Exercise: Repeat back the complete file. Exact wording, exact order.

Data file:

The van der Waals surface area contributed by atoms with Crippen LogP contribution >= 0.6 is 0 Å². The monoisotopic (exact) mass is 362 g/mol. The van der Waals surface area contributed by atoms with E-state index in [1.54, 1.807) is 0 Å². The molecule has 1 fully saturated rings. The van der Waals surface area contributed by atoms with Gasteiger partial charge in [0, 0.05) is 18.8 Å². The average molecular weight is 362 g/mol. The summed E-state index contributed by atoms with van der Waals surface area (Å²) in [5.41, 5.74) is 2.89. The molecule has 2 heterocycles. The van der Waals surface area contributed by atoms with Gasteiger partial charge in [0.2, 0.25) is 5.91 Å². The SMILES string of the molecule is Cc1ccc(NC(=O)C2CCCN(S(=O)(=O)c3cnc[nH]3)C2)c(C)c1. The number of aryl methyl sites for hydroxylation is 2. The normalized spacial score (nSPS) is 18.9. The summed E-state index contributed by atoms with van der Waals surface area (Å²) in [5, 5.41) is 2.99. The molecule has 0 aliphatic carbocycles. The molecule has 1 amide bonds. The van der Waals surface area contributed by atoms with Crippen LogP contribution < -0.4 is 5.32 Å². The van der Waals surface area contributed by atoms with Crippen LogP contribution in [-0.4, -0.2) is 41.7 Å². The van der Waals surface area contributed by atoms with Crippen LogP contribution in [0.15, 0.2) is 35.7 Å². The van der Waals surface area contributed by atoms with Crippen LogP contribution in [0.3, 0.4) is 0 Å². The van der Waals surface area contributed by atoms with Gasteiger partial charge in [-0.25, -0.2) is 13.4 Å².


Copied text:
The van der Waals surface area contributed by atoms with Crippen LogP contribution >= 0.6 is 0 Å². The monoisotopic (exact) mass is 362 g/mol. The van der Waals surface area contributed by atoms with E-state index in [1.54, 1.807) is 0 Å². The molecule has 1 fully saturated rings. The van der Waals surface area contributed by atoms with Gasteiger partial charge in [0, 0.05) is 18.8 Å². The average molecular weight is 362 g/mol. The summed E-state index contributed by atoms with van der Waals surface area (Å²) in [5.41, 5.74) is 2.89. The molecule has 2 heterocycles. The van der Waals surface area contributed by atoms with Gasteiger partial charge in [0.2, 0.25) is 5.91 Å². The SMILES string of the molecule is Cc1ccc(NC(=O)C2CCCN(S(=O)(=O)c3cnc[nH]3)C2)c(C)c1. The number of aryl methyl sites for hydroxylation is 2. The normalized spacial score (nSPS) is 18.9. The summed E-state index contributed by atoms with van der Waals surface area (Å²) in [5, 5.41) is 2.99. The molecule has 0 aliphatic carbocycles. The molecule has 1 amide bonds. The van der Waals surface area contributed by atoms with Crippen LogP contribution < -0.4 is 5.32 Å². The van der Waals surface area contributed by atoms with Crippen LogP contribution in [-0.4, -0.2) is 41.7 Å². The van der Waals surface area contributed by atoms with Crippen LogP contribution in [0.15, 0.2) is 35.7 Å². The van der Waals surface area contributed by atoms with Crippen LogP contribution in [0.3, 0.4) is 0 Å². The van der Waals surface area contributed by atoms with Gasteiger partial charge in [-0.25, -0.2) is 13.4 Å².